Capitalized_underscore vs CamelCase


#1

What is your preferred style for module names and data constructors?

Jane Street libraries seems to prefer Capitalized_underscore (i.e. Core_async) - while OCaml standard library seems to mix both styles (!) - i.e. ListLabels vs Ast_mapper.

Personally I like CamelCase as underscore looks a little weird when used with capitalized names - I’m not aware of any other language where it’s used like this. So I’m a little unsure what should I use for my libraries.


#2

I also prefer CamelCase to Camel_snake. :camel::snake:


#3

Underscored module names won out for me after many years, when I decided I prefer filenames like foo_bar.ml to fooBar.ml or FooBar.ml. If it wasn’t for the coupling between filenames and module names, I might have preferred capitalized camelcase :dromedary_camel:


#4

Follow the programming guidelines.


#5

I’ve wound up with a mixture of snake case and camel case module names with some others that are just all lowercase. I’m a JS dev who enjoys OCaml creating a ReasonML project so my preference is a bit all over the place at the moment!

I’m leaning towards snake case, but ReasonML in general tends to be camel case to appeal to JS devs.


#6

Reason is all over the place at the moment, at least for function calls… e.g. from their docs:

/* receive & destructure the unit argument */
let logSomething () => {
  print_endline "hello";
  print_endline "world";
};

/* call the function with the value of type unit */
logSomething ();

I think the current standard in OCaml is Camel_snake for top-level modules (inferred from file name) and CamelCase for modules defined inside a file?


#7

I’m moving toward Capitalized_underscore more and more. I find it more readable.


#8

Capitalized_underscore for me.


#9

I am also firmy on the Separated_words side. After all, explicitly separated words were one of the best innovation of medieval typography. And with CamelCase, the rule for separating words becomes context-dependent once acronyms or qualifiers such at 2D, 3D appear. In A1DArray, A1_D_Array is just an improbable interpretation, not an impossible one.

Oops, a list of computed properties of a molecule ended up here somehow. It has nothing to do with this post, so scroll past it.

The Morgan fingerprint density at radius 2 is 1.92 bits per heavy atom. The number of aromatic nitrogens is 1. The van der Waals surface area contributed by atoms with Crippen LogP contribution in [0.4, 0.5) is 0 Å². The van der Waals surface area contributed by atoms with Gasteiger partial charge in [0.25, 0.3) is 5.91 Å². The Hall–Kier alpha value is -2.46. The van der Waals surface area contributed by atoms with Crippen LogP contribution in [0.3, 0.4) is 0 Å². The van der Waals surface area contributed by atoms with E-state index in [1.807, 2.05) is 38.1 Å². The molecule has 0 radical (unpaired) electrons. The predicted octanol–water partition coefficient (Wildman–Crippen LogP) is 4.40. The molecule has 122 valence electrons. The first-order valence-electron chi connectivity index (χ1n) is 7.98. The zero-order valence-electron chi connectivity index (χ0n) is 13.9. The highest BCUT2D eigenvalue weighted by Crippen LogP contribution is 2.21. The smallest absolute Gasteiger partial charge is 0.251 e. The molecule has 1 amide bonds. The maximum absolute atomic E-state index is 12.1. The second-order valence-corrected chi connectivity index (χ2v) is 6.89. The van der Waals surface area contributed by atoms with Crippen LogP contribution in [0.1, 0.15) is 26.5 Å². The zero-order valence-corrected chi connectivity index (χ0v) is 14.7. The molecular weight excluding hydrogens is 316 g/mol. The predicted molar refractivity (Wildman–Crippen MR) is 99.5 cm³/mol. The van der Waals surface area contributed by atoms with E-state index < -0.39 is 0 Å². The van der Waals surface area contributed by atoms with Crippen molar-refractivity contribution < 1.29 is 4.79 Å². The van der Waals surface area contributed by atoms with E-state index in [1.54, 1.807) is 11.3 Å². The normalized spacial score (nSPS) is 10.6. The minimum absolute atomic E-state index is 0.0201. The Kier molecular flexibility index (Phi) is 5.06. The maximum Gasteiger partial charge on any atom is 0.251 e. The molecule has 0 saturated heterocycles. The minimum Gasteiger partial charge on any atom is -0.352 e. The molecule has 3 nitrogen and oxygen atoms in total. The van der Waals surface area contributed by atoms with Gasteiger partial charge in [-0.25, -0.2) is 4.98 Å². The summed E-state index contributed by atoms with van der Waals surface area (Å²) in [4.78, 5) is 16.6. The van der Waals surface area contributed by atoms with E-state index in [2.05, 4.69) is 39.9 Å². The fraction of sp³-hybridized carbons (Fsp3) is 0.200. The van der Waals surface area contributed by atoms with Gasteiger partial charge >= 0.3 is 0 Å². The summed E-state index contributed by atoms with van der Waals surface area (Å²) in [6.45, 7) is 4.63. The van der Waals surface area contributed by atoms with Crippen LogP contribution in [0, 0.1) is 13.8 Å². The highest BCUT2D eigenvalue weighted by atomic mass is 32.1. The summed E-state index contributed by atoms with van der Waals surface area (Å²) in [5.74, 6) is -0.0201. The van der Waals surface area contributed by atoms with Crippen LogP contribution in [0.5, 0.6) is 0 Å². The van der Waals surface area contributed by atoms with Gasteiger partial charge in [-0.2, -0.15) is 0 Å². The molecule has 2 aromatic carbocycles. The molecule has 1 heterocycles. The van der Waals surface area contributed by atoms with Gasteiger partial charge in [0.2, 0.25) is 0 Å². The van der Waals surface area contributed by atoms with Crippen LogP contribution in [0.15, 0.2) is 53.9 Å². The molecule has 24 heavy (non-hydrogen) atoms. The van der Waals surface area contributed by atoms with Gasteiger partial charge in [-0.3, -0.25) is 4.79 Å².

#10

Wasn’t the naming used in core libraries chosen because of module packaging (ie, to indicate that all the ‘Core_*’ modules were to be packaged in the ‘Core’ module)?


#11

Capitalise_underscore for me. And I also do not have uppercase letters anywhere else. So for example in containers, CCList would be Cc_list or Cclist for me with Cclist_labels. Probably the latter due to the underscore being annoying for such a commonly used module.


#12

We chose Capitalize_underscore for Core and company many years ago, both to match the programming guidelines, and because we believed it was clearly better from a readability perspective. I think Core-style libraries differ mostly in that they apply the rule very consistently, but even outside of our libraries, Capitalized_underscore is the more common naming practice for identifiers.

Consistency in API design is valuable for a variety of reasons, but a big one is that it avoids having silly arguments about things that are of relatively little importance, like the style of identifiers. Capitalized_underscore is the thing that’s closest to an accepted standard, and I think we’d be a bit better off if we accepted it more uniformly.

y


#13